Enjoying the outdoors in New Brunswick, Canada

Stuart Forster discusses things to do by the Bay of Fundy while following the Fundy Coastal Drive scenic route and enjoying the outdoors in New Brunswick, Canada.

The Fundy Coastal Drive runs for 486km (286 miles) between Sackville and St Stephen. Highlights along its route include the Hopewell Rocks, Cape Enrage and Fundy National Park. The route can be driven in under seven hours but I’d recommend at least five days to make the most out of a trip along New Brunswick’s southern shoreline.

Disclosure: This post has been paid for by Destination Canada.

Having a car gave me freedom to take detours to points of interest such as lighthouses and pause to shoot photos. If you’re planning a road trip in New Brunswick I recommend planning plenty of contingency into the duration of each day’s driving. I’ve found that estimates on the internet tend to list actual time on the road, excluding breaks.

 

Viewing the Hopewell Rocks

Driving from Halifax to Hopewell Cape took me around three hours.

My first impression of the Hopewell Rocks, some of which resemble human faces and animals, was at night. I joined Kevin Snair, a local photographer and interpretative guide, for his Hopewell Rocks Night Photography Excursion.

Hopewell Rocks at night with the Bay of Fundy in the background
An image created during Kevin’s night photography session.

On evenings when the Bay of Fundy’s tide is out, Kevin hosts 2.5-hour sessions introducing the basics of night photography to small groups. He also talked informatively about the shaping of the rocks by erosion.

Thanks to the region’s low level of light pollution many more stars sparkled in the night sky than I see at home. Thanks to Kevin’s tips, I shot some cracking photos and had a great time.

Travel blogger Stuart Forster standing at night by one of the Hopewell Rocks by the shore of the Bay of Fundy in New Brunswick, Canada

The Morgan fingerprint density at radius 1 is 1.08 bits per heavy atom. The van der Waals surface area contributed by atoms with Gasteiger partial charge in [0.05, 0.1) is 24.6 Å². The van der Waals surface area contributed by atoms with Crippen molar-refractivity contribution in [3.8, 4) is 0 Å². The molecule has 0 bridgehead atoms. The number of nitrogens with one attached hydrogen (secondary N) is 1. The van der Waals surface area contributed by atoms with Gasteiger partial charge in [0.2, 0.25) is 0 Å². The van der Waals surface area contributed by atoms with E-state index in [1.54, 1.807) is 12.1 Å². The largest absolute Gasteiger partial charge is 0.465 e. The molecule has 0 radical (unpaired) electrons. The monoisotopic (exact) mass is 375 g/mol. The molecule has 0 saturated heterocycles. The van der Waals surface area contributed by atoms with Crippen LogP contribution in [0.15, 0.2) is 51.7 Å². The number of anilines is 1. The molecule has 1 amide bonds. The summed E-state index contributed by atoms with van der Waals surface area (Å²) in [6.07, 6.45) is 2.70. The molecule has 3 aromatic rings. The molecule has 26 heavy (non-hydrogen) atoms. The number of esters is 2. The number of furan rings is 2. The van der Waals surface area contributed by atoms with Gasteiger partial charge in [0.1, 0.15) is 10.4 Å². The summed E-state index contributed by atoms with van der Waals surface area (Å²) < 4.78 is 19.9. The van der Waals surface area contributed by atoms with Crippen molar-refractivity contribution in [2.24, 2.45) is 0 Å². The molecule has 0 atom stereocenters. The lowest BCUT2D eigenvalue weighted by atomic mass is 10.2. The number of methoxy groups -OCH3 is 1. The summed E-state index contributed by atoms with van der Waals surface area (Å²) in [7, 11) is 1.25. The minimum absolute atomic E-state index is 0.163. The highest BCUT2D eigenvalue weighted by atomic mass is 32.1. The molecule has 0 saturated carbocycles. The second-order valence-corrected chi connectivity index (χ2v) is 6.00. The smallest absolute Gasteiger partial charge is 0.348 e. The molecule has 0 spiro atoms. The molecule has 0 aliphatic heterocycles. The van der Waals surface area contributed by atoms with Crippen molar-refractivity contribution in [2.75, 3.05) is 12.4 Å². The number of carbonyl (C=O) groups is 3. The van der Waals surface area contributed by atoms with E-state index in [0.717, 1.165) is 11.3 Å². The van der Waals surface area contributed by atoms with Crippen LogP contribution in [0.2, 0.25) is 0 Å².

A selfie at the Hopewell Rocks.

Walking on the ocean floor

The following day I visited the Hopewell Rocks Interpretative Centre and discovered that 160 billion tonnes of water flow in and out of the Bay of Fundy each time the tide ebbs and flows.

It results in the world’s highest tides. The water level varies anything up to 16.64 metres (54.6ft); the height of a four-storey building.

Yellow kayaks by the Hopewell Rocks in the Bay of Fundy, New Brunswick, Canada
Kayaks for exploring when the tide comes in.

That churn means an ample supply of food for marine creatures, explaining why humpback, finback and minke whales are frequently spotted in the Bay of Fundy.

Two humpback whale dives in the Bay of Fundy off New Brunswick
Two humpback whales dive in the Bay of Fundy off New Brunswick.

First Nations’ legends about the formation of the rocks include a story about a monster lashing its tail. The one that I liked best told how Mi’kmaq people were turned to stone by angry whales.

I spotted several human-like forms in the rock formations while walking on the ocean floor when the tide was out.

People visit the Hopewell Rocks, also known as the Flowerpot Rocks, are shaped by the water of the Bay of Fundy
People exploring at low tide (check tide times when planning your trip).

A detour to Cape Enrage

Cape Enrage is the location of a historic lighthouse and worth a detour if you enjoy an adrenaline rush. During the summertime you can ride a zipline and abseil down the 43-metre (142 ft) cliff to the beach.

A humming bird hovering mid-flight in New Brunswick, Canada
A hummingbird – New Brunswick’s bird life is worth taking time to appreciate.

A lobster dinner in Alma

Maritime Canada is famed for the quality of its seafood.

Oysters served at the Rossmount Inn at St Andrews by-the-Sea in New Brunswick.
Oysters served at Rossmount Inn near St Andrews by-the-Sea.

At the Alma Lobster Shop (36 Shore Lane) I ordered a lobster for lunch and sat outside, at one of the benches, to twist off the claws and crack open the shell.

A lobster dinner served with sweetcorn and potato salad at Alma in New Brunswick, Canada
Lobster dinner with sweetcorn and potato salad at Alma.

That’s easier than it sounds. If doing that doesn’t appeal look for dishes such as lobster roll and pre-shelled naked lobster.

Lobster served at the Rossmount Inn at St Andrews by-the-Sea in New Brunswick
Naked lobster at Rossmount Inn.

Walking in Fundy National Park

Fundy National Park is one of the two national parks in New Brunswick. The other, Kouchibouguac, is a tad trickier to pronounce.

On arrival, I headed to the red chairs, which are a feature of Parks Canada-managed sites across the country. They’re usually set up at places with outstanding views, so worth settling into for a few minutes. Those in Fundy National Park overlook the coastline.

Parks Canada red chairs overlooking the Bay of Fundy at Fundy National Park in New Brunswick
Parks Canada’s red Adirondack chairs overlooking the Bay of Fundy.

Golf is an option during the summer but I chose to walk one of the park’s marked trails. In this coastal region it’s worth being prepared for weather changes by carrying a backpack but I was fine in my T-shirt and shorts.

The Reversing Falls Rapids at Saint John

I had a cracker of a night in Saint John, including a couple of craft beers at the Big Tide Brewing Company.